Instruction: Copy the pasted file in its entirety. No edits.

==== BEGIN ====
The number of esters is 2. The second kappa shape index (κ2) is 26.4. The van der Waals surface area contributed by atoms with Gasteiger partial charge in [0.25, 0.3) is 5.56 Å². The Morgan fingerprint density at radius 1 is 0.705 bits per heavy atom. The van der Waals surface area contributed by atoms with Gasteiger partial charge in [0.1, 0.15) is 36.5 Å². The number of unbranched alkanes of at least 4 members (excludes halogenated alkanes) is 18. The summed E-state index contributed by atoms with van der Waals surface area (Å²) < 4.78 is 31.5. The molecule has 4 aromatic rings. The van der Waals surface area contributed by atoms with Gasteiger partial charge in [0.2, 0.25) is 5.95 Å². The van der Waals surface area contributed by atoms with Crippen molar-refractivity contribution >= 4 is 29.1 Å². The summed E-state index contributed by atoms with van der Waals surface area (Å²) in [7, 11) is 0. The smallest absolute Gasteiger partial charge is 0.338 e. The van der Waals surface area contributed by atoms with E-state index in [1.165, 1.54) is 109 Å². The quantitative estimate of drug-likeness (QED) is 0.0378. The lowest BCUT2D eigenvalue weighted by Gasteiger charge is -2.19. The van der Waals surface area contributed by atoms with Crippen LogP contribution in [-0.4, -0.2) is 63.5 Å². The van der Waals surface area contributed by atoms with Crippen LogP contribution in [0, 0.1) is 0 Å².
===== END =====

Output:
The number of esters is 2. The second kappa shape index (κ2) is 26.4. The van der Waals surface area contributed by atoms with Gasteiger partial charge in [0.25, 0.3) is 5.56 Å². The Morgan fingerprint density at radius 1 is 0.705 bits per heavy atom. The van der Waals surface area contributed by atoms with Gasteiger partial charge in [0.1, 0.15) is 36.5 Å². The number of unbranched alkanes of at least 4 members (excludes halogenated alkanes) is 18. The summed E-state index contributed by atoms with van der Waals surface area (Å²) < 4.78 is 31.5. The molecule has 4 aromatic rings. The van der Waals surface area contributed by atoms with Gasteiger partial charge in [0.2, 0.25) is 5.95 Å². The van der Waals surface area contributed by atoms with Crippen molar-refractivity contribution >= 4 is 29.1 Å². The summed E-state index contributed by atoms with van der Waals surface area (Å²) in [7, 11) is 0. The smallest absolute Gasteiger partial charge is 0.338 e. The van der Waals surface area contributed by atoms with E-state index in [1.165, 1.54) is 109 Å². The quantitative estimate of drug-likeness (QED) is 0.0378. The lowest BCUT2D eigenvalue weighted by Gasteiger charge is -2.19. The van der Waals surface area contributed by atoms with Crippen LogP contribution in [-0.4, -0.2) is 63.5 Å². The van der Waals surface area contributed by atoms with Crippen LogP contribution in [0, 0.1) is 0 Å².